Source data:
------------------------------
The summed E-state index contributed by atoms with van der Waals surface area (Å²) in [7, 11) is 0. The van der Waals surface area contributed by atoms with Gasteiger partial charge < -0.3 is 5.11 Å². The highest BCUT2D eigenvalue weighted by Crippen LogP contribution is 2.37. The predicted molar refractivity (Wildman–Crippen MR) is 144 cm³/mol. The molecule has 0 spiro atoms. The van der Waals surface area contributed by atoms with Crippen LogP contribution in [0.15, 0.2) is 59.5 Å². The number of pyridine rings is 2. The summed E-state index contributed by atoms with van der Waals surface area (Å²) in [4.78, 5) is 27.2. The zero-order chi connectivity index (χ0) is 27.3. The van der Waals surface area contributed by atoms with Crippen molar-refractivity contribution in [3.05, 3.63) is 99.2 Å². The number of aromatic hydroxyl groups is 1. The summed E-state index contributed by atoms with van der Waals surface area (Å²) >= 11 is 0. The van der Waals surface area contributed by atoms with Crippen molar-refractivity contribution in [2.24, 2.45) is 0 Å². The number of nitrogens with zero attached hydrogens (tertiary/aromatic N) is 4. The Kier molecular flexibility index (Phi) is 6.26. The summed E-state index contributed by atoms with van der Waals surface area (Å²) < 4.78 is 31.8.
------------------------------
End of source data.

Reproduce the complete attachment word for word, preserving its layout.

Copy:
The summed E-state index contributed by atoms with van der Waals surface area (Å²) in [7, 11) is 0. The van der Waals surface area contributed by atoms with Gasteiger partial charge < -0.3 is 5.11 Å². The highest BCUT2D eigenvalue weighted by Crippen LogP contribution is 2.37. The predicted molar refractivity (Wildman–Crippen MR) is 144 cm³/mol. The molecule has 0 spiro atoms. The van der Waals surface area contributed by atoms with Crippen LogP contribution in [0.15, 0.2) is 59.5 Å². The number of pyridine rings is 2. The summed E-state index contributed by atoms with van der Waals surface area (Å²) in [4.78, 5) is 27.2. The zero-order chi connectivity index (χ0) is 27.3. The van der Waals surface area contributed by atoms with Crippen molar-refractivity contribution in [3.05, 3.63) is 99.2 Å². The number of aromatic hydroxyl groups is 1. The summed E-state index contributed by atoms with van der Waals surface area (Å²) >= 11 is 0. The van der Waals surface area contributed by atoms with Crippen molar-refractivity contribution in [2.24, 2.45) is 0 Å². The number of nitrogens with zero attached hydrogens (tertiary/aromatic N) is 4. The Kier molecular flexibility index (Phi) is 6.26. The summed E-state index contributed by atoms with van der Waals surface area (Å²) < 4.78 is 31.8.